I'm running slightly behind inter-office schedule this morning and this will require me to keep the discussion-blog post on the short side today.
A moderate risk of severe weather has been posted by the SPC for Central and Eastern Kansas. A slight risk will be posted for extreme northern OK for later tonight.
We're looking at another windy and warm afternoon with highs in the mid-80s. There will be a slight chance of showers and storms today, even this morning, but these would be elevated in nature and non-severe. The chance of an early morning to mid-morning shower remains very low but not impossible. Later today a dry line will be moving into central OK with a strong upper level system moving into southwestern Kansas. We expect the layer of warm air aloft (the CAP) to suppress most if not all thunderstorm activity this afternoon near the vicinity of the dry line. Thunderstorms will be likely to form across central Kansas and move east-southeast with time and could impact extreme southern Kansas and extreme northeastern OK late tonight into pre-dawn Saturday morning. There will be a window for super cell structures this afternoon and tonight across the Kansas vicinity with large hail, damaging winds, and tornadoes possible. The cold front will be sliding into the northern OK area around 1am to 3am and a narrow line of showers or storms may form near or slightly behind the boundary through the early Saturday morning hours. In summary, the window for severe storms tonight will exist from roughly 7pm through 3am tomorrow morning and mainly across extreme northern OK into southern Kansas.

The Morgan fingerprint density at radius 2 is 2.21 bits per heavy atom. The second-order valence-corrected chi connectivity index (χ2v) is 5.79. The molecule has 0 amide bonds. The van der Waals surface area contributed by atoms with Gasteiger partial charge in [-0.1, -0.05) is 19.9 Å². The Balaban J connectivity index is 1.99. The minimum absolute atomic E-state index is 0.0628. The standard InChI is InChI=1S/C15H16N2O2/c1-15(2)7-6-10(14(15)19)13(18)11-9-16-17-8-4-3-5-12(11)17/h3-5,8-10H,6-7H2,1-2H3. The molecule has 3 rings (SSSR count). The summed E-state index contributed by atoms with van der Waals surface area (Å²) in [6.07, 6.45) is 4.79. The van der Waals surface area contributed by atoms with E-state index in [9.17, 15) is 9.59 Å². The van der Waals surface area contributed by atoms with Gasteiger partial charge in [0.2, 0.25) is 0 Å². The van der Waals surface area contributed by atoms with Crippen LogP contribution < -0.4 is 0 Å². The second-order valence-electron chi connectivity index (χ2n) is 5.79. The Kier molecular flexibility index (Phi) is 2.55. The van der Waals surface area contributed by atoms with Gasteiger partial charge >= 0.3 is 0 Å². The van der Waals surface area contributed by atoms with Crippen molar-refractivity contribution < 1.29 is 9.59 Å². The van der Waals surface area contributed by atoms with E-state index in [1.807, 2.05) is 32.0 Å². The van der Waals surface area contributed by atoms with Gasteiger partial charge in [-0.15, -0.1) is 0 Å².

Temperatures Saturday should drop closer to seasonal averages with highs in the mid or upper 70s along with northeast winds. Some showers and storms will be likely Saturday across the far southern third of the state, but only a slight chance of storms will be carried for the northern third of state, including the Tulsa area.
Model data is now offering a little more in the way of precipitation chances for Sunday, more so across the western part of the state, and we've increased the Sunday pop to a 50-50 shot. It's interesting to note that model data earlier this week offered highs in the upper 60s Saturday and the lower 60s Sunday. The last 3 days of data suggested much warmer air with highs in the upper to mid-70s. If the showers or storms indeed cover a large area Sunday, we'll end up in the upper 60s. Go figure!
Expect a return to the lower or mid 80s by the middle to end of next week, but the upper air flow will keep a slight chance of showers or storms in our forecast almost every day.